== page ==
Chu Back.jpg

Sound / Source / Comparisons:

Check out the frequency chart below. It’s pretty crazy how close the Zero and the Chu are. Yet, for $5 more, the Zero has nicer accessories, a removable cable, and better sound. $5. That’s all that separates these almost identical IEMs. The only difference we really see between these two is that the Chu has less sub-bass and more recessed highs at 10k (which hardly matters.) Who stole who’s tuning here? (The Zero stole the Chu’s if you care.) Once again, this is an example of companies attempting to copy the Thieaudio Monarch Mk2’s (MMk2) tuning, but for much cheaper.

I am powering these off my Shanling M3 Ultra (M3U) at 36/100 on the volume. The Chu are relatively easy to drive, though they would be even easier to drive if they had the ability to connect a balanced cable. They sit at the exact same volume level as the Zero. These require some power to sound at their best – lower levels of power make them sound flat and 1-dimensional.

I don’t like breaking down headphones solely by frequency range since every song has bass, mids, and highs (and I can’t tell the difference between vocals at 1900 Hz and 2100 Hz.) So, I will start with bass-heavy songs, and break down each song by how all the pieces are presented. You can find my Tidal test tracks playlist in my signature if you want to compare them to your headphones. The first song I will be using to test is a bass-heavy song – David Guetta’s “I’m Good (Blue).” I’m using this song because some of the other songs I tested these with sounded a bit hollow and flat in the bass, but “I’m Good” does a great job as a recording of presenting all of the frequencies. The bass…is flat, and not in a good way. There is almost no thump or impact. It’s just really bad as the frequency chart above shows. There is no rumble in the sub-bass, barely any kick to the mid-bass, and just a terrible bass representation. The mids sound pretty good here, with the vocals coming through clearly, though the synths sound subdued and everything sounds flat and 2D. This is NOT the Chu’s song at all. I don’t even want to listen to another bass-heavy song because this one is represented so poorly.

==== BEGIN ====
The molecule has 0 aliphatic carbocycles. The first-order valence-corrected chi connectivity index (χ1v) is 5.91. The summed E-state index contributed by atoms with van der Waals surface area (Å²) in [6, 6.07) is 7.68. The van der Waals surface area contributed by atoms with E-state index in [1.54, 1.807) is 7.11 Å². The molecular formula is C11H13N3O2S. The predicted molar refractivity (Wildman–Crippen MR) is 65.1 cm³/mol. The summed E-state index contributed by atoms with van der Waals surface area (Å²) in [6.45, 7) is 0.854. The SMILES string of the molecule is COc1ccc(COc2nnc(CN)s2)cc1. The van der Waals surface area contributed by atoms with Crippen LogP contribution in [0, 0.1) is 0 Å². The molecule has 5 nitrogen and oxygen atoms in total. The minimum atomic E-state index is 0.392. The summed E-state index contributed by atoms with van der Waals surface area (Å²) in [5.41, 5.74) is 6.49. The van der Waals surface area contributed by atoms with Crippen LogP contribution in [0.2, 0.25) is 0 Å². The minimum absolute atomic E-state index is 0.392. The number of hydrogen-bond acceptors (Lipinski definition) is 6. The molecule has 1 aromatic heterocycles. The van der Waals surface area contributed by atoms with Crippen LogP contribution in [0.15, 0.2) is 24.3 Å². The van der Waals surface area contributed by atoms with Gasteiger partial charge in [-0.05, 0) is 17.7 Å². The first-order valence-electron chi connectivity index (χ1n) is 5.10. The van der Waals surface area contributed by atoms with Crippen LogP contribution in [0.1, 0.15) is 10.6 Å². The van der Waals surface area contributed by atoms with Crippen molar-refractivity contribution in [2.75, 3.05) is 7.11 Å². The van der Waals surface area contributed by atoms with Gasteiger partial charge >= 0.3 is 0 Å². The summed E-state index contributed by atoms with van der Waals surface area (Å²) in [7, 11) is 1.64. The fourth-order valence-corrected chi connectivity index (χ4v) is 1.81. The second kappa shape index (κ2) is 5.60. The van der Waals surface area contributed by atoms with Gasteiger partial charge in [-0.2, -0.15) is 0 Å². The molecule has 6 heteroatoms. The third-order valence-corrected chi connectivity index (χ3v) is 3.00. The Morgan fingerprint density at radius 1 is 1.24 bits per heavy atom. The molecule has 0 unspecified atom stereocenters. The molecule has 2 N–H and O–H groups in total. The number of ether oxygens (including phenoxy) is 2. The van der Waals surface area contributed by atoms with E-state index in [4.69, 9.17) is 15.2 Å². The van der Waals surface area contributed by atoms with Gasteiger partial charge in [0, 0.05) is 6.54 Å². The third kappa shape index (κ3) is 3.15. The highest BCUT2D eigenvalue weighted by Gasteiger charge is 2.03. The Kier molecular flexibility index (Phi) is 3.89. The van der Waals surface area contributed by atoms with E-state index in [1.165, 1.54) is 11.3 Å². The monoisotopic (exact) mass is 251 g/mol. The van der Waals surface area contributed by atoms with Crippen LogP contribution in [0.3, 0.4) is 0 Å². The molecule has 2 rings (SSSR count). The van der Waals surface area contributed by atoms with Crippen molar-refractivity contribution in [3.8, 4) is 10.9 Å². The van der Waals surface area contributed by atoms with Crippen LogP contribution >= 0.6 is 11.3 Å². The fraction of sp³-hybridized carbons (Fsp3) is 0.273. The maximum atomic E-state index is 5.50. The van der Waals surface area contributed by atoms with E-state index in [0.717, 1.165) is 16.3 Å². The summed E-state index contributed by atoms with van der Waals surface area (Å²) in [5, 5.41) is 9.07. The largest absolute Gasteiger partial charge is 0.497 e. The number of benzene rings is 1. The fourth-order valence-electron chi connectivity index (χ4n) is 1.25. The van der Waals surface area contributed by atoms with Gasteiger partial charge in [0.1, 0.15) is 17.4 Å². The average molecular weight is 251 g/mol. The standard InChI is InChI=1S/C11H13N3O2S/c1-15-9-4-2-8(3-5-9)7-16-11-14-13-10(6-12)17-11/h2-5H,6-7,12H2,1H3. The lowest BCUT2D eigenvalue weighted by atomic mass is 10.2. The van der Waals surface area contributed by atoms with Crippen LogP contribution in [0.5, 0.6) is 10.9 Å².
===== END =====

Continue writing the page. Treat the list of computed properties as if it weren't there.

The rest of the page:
Thousand Foot Krutch’s “I See Red” come in OK on the Chu. The vocals feel a little thin, and the guitars are OK as well. The bass drums sound very flat in this song as well. As someone who is not a basshead, these IEMs are still really disappointing in the bass department (get the DQ6S for that.) The mids are decent, but you can do better with the Zero. Once again, I don’t want to listen to this anymore.